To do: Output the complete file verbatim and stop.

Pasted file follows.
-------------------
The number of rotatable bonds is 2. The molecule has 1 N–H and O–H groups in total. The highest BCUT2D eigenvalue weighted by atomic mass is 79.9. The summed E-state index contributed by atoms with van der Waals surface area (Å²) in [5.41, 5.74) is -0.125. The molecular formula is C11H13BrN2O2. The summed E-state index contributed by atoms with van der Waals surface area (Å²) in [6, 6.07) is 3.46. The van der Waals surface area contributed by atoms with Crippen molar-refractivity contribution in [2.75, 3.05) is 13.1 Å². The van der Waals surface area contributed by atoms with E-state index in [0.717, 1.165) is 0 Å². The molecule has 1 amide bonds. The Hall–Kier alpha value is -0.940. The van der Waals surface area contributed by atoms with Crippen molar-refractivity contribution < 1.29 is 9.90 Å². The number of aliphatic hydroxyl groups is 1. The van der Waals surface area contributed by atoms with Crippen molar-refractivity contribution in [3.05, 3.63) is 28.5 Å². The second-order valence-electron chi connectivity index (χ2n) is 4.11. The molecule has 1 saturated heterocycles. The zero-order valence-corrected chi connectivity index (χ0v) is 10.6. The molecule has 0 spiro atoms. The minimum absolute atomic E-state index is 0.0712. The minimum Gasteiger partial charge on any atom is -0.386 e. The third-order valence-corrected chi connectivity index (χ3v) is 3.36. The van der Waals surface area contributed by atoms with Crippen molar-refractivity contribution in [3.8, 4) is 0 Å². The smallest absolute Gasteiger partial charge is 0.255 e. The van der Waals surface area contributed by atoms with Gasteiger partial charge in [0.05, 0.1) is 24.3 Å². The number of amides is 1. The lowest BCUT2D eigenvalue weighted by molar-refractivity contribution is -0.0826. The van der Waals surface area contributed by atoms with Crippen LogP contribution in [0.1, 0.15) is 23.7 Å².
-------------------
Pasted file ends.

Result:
The number of rotatable bonds is 2. The molecule has 1 N–H and O–H groups in total. The highest BCUT2D eigenvalue weighted by atomic mass is 79.9. The summed E-state index contributed by atoms with van der Waals surface area (Å²) in [5.41, 5.74) is -0.125. The molecular formula is C11H13BrN2O2. The summed E-state index contributed by atoms with van der Waals surface area (Å²) in [6, 6.07) is 3.46. The van der Waals surface area contributed by atoms with Crippen molar-refractivity contribution in [2.75, 3.05) is 13.1 Å². The van der Waals surface area contributed by atoms with E-state index in [0.717, 1.165) is 0 Å². The molecule has 1 amide bonds. The Hall–Kier alpha value is -0.940. The van der Waals surface area contributed by atoms with Crippen molar-refractivity contribution < 1.29 is 9.90 Å². The number of aliphatic hydroxyl groups is 1. The van der Waals surface area contributed by atoms with Crippen molar-refractivity contribution in [3.05, 3.63) is 28.5 Å². The second-order valence-electron chi connectivity index (χ2n) is 4.11. The molecule has 1 saturated heterocycles. The zero-order valence-corrected chi connectivity index (χ0v) is 10.6. The molecule has 0 spiro atoms. The minimum absolute atomic E-state index is 0.0712. The minimum Gasteiger partial charge on any atom is -0.386 e. The third-order valence-corrected chi connectivity index (χ3v) is 3.36. The van der Waals surface area contributed by atoms with Crippen molar-refractivity contribution in [3.8, 4) is 0 Å². The smallest absolute Gasteiger partial charge is 0.255 e. The van der Waals surface area contributed by atoms with Gasteiger partial charge in [0.05, 0.1) is 24.3 Å². The number of amides is 1. The lowest BCUT2D eigenvalue weighted by molar-refractivity contribution is -0.0826. The van der Waals surface area contributed by atoms with Crippen LogP contribution in [0.1, 0.15) is 23.7 Å².